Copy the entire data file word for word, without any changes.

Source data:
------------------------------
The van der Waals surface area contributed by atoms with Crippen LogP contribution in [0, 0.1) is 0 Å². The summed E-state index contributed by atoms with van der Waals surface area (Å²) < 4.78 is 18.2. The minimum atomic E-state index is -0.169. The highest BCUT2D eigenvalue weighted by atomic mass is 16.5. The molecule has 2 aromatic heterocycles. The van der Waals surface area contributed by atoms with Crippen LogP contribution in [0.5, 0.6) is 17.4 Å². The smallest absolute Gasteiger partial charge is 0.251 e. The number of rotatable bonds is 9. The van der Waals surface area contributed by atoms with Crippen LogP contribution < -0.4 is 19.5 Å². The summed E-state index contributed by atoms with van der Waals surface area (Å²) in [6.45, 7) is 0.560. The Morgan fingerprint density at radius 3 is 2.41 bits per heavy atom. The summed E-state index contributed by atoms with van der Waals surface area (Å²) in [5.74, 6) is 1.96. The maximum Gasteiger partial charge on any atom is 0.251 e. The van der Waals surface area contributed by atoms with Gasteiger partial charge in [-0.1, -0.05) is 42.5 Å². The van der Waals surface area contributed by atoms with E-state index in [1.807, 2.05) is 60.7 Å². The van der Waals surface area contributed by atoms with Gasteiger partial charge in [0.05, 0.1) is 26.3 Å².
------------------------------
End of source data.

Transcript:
The van der Waals surface area contributed by atoms with Crippen LogP contribution in [0, 0.1) is 0 Å². The summed E-state index contributed by atoms with van der Waals surface area (Å²) < 4.78 is 18.2. The minimum atomic E-state index is -0.169. The highest BCUT2D eigenvalue weighted by atomic mass is 16.5. The molecule has 2 aromatic heterocycles. The van der Waals surface area contributed by atoms with Crippen LogP contribution in [0.5, 0.6) is 17.4 Å². The smallest absolute Gasteiger partial charge is 0.251 e. The number of rotatable bonds is 9. The van der Waals surface area contributed by atoms with Crippen LogP contribution < -0.4 is 19.5 Å². The summed E-state index contributed by atoms with van der Waals surface area (Å²) in [6.45, 7) is 0.560. The Morgan fingerprint density at radius 3 is 2.41 bits per heavy atom. The summed E-state index contributed by atoms with van der Waals surface area (Å²) in [5.74, 6) is 1.96. The maximum Gasteiger partial charge on any atom is 0.251 e. The van der Waals surface area contributed by atoms with Gasteiger partial charge in [-0.1, -0.05) is 42.5 Å². The van der Waals surface area contributed by atoms with E-state index in [1.807, 2.05) is 60.7 Å². The van der Waals surface area contributed by atoms with Gasteiger partial charge in [0.05, 0.1) is 26.3 Å².